House passes $50.7 billion for Superstorm Sandy aid
WASHINGTON — The House passed a $50.7 billion disaster relief bill for victims of Hurricane Sandy on Tuesday, 78 days after the storm began pounding the Northeast.
Lawmakers voted 241-180 to approve the final bill, which includes $17 billion in emergency spending and $33.7 billion in an amendment from Republican Rep. Rodney Frelinghuysen of New Jersey.
“People are hurting,” Frelinghuysen told lawmakers on the House floor. “The suffering and damage are real and their needs are great.”
The Oct. 29 storm killed more than 100 people in 10 states — 41 in New York City alone — and wiped out entire communities in coastal New York and New Jersey.
Republican Rep. Chris Smith of New Jersey said more than 22,000 homes were destroyed in his state, and people “desperately need help.”
“We are not crying wolf here,” he added.
The bill approved Tuesday includes $16 billion in Community Development Block Grant money critical for rebuilding, $10.9 billion for public transportation projects, and $5.4 billion for Army Corps of Engineers projects. It also includes $11.5 billion for the Federal Emergency Management Agency's disaster relief fund.
Other successful amendments to the bill would require FEMA to identify the recipients of all disaster relief grants and would prohibit the federal government from using the aid to acquire more land.
Democratic Rep. Nita Lowey of New York said Northeast residents have waited far too long for Congress to act.
“Sandy devastated the Northeast and is one of the most costly natural disasters in our nation's history,” she said. “It is imperative that we pass this package today.”
The House bill, combined with $9.7 billion the House and Senate approved Jan. 4 to help storm victims pay flood insurance claims, brings the total amount of House-passed Sandy aid to $60.4 billion.
Show commenting policy
TribLive commenting policy
You are solely responsible for your comments and by using TribLive.com you agree to our Terms of Service.
We moderate comments. Our goal is to provide substantive commentary for a general readership. By screening submissions, we provide a space where readers can share intelligent and informed commentary that enhances the quality of our news and information.
While most comments will be posted if they are on-topic and not abusive, moderating decisions are subjective. We will make them as carefully and consistently as we can. Because of the volume of reader comments, we cannot review individual moderation decisions with readers.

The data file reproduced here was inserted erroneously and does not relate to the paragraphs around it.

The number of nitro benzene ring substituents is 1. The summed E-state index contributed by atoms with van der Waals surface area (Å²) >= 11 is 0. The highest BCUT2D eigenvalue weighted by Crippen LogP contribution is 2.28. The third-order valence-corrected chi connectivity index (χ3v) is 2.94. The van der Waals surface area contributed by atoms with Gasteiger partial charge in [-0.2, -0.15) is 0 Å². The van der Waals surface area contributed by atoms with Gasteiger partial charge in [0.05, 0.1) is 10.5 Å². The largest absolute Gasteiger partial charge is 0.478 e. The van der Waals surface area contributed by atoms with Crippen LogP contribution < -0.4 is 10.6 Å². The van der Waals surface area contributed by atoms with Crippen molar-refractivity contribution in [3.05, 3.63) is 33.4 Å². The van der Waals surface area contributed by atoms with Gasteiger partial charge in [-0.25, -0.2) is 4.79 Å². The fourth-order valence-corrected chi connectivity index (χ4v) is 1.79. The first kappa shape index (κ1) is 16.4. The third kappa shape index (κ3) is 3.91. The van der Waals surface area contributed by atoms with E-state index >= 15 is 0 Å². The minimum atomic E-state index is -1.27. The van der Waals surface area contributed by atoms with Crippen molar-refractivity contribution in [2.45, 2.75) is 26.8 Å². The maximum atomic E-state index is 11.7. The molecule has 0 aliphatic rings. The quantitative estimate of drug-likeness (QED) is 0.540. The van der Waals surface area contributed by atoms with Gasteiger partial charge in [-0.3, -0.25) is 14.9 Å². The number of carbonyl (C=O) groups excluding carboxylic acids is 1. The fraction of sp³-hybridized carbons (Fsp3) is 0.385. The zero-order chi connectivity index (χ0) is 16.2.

We value thoughtful comments representing a range of views that make their point quickly and politely. We make an effort to protect discussions from repeated comments either by the same reader or different readers.
We follow the same standards for taste as the daily newspaper. A few things we won't tolerate: personal attacks, obscenity, vulgarity, profanity (including expletives and letters followed by dashes), commercial promotion, impersonations, incoherence, proselytizing and SHOUTING. Don't include URLs to Web sites.
We do not edit comments. They are either approved or deleted. We reserve the right to edit a comment that is quoted or excerpted in an article. In this case, we may fix spelling and punctuation.
We welcome strong opinions and criticism of our work, but we don't want comments to become bogged down with discussions of our policies and we will moderate accordingly.
We appreciate it when readers and people quoted in articles or blog posts point out errors of fact or emphasis and will investigate all assertions. But these suggestions should be sent via e-mail. To avoid distracting other readers, we won't publish comments that suggest a correction. Instead, corrections will be made in a blog post or in an article.
- Pilot in Atlantic Ocean crash lost consciousness, Coast Guard says
- Border Patrol agent opens fire on armed militia member in Texas
- Use of body cameras by police gain favor across nation
- Manatee status as ‘endangered’ draws complaints; classification under review
- Revival of beer gardens in Milwaukee prompts other cities to consider it to shore up budgets
- New heart drug seen as significant breakthrough
- Squashing stereotypes has women learning carpentry
- Texas appeals judge’s ruling on restrictive abortion law
- California governor appeals ruling that struck down schoolteacher tenure
- Half-ton alligator sets world record
- Uzi victim’s family feels sorry for girl, 9, who squeezed trigger